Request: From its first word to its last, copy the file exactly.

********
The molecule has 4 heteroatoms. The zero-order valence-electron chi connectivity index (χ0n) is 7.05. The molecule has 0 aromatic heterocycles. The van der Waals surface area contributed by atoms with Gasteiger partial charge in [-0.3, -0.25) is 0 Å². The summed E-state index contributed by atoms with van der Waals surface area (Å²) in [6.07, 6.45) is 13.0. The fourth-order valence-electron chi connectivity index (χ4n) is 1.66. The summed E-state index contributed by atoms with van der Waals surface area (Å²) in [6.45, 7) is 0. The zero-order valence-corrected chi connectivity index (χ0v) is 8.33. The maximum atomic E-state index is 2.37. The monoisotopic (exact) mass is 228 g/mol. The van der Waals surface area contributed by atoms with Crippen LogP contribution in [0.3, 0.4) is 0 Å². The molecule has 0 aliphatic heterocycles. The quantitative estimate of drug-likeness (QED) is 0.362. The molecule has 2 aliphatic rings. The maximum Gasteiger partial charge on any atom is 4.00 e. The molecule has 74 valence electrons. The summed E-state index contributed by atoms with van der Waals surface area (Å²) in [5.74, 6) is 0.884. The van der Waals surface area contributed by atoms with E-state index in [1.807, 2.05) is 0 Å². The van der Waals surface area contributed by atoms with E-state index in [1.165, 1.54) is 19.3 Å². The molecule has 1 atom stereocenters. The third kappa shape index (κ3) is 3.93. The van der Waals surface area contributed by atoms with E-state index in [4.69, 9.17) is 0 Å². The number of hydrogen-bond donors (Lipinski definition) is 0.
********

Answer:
The molecule has 4 heteroatoms. The zero-order valence-electron chi connectivity index (χ0n) is 7.05. The molecule has 0 aromatic heterocycles. The van der Waals surface area contributed by atoms with Gasteiger partial charge in [-0.3, -0.25) is 0 Å². The summed E-state index contributed by atoms with van der Waals surface area (Å²) in [6.07, 6.45) is 13.0. The fourth-order valence-electron chi connectivity index (χ4n) is 1.66. The summed E-state index contributed by atoms with van der Waals surface area (Å²) in [6.45, 7) is 0. The zero-order valence-corrected chi connectivity index (χ0v) is 8.33. The maximum atomic E-state index is 2.37. The monoisotopic (exact) mass is 228 g/mol. The van der Waals surface area contributed by atoms with Crippen LogP contribution in [0.3, 0.4) is 0 Å². The molecule has 0 aliphatic heterocycles. The quantitative estimate of drug-likeness (QED) is 0.362. The molecule has 2 aliphatic rings. The maximum Gasteiger partial charge on any atom is 4.00 e. The molecule has 74 valence electrons. The summed E-state index contributed by atoms with van der Waals surface area (Å²) in [5.74, 6) is 0.884. The van der Waals surface area contributed by atoms with E-state index in [1.807, 2.05) is 0 Å². The van der Waals surface area contributed by atoms with E-state index in [1.165, 1.54) is 19.3 Å². The molecule has 1 atom stereocenters. The third kappa shape index (κ3) is 3.93. The van der Waals surface area contributed by atoms with E-state index in [4.69, 9.17) is 0 Å². The number of hydrogen-bond donors (Lipinski definition) is 0.